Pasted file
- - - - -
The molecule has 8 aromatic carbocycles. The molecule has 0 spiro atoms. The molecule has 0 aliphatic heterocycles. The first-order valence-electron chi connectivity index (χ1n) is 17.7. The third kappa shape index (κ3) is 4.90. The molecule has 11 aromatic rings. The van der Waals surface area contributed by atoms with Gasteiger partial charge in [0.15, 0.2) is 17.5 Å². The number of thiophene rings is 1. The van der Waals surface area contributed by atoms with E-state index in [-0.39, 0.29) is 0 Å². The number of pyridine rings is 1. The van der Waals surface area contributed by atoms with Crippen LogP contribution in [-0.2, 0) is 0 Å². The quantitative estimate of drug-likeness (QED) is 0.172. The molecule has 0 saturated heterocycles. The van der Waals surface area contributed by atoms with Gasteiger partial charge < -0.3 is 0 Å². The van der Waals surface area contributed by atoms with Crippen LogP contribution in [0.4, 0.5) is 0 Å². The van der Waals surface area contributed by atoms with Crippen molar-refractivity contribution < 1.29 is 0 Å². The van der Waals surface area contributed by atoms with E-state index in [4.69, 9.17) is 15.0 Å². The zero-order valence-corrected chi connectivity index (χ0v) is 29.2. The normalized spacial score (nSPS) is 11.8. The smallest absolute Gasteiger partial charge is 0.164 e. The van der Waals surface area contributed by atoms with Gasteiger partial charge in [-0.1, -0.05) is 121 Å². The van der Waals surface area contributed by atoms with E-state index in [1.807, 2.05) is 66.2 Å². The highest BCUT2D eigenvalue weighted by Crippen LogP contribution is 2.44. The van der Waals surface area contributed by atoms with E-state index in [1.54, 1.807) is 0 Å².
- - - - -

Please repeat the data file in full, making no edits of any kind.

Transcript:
The molecule has 8 aromatic carbocycles. The molecule has 0 spiro atoms. The molecule has 0 aliphatic heterocycles. The first-order valence-electron chi connectivity index (χ1n) is 17.7. The third kappa shape index (κ3) is 4.90. The molecule has 11 aromatic rings. The van der Waals surface area contributed by atoms with Gasteiger partial charge in [0.15, 0.2) is 17.5 Å². The number of thiophene rings is 1. The van der Waals surface area contributed by atoms with E-state index in [-0.39, 0.29) is 0 Å². The number of pyridine rings is 1. The van der Waals surface area contributed by atoms with Crippen LogP contribution in [-0.2, 0) is 0 Å². The quantitative estimate of drug-likeness (QED) is 0.172. The molecule has 0 saturated heterocycles. The van der Waals surface area contributed by atoms with Gasteiger partial charge < -0.3 is 0 Å². The van der Waals surface area contributed by atoms with Crippen LogP contribution in [0.4, 0.5) is 0 Å². The van der Waals surface area contributed by atoms with Crippen molar-refractivity contribution < 1.29 is 0 Å². The van der Waals surface area contributed by atoms with E-state index in [4.69, 9.17) is 15.0 Å². The zero-order valence-corrected chi connectivity index (χ0v) is 29.2. The normalized spacial score (nSPS) is 11.8. The smallest absolute Gasteiger partial charge is 0.164 e. The van der Waals surface area contributed by atoms with Gasteiger partial charge in [-0.1, -0.05) is 121 Å². The van der Waals surface area contributed by atoms with E-state index in [1.807, 2.05) is 66.2 Å². The highest BCUT2D eigenvalue weighted by Crippen LogP contribution is 2.44. The van der Waals surface area contributed by atoms with E-state index in [1.54, 1.807) is 0 Å².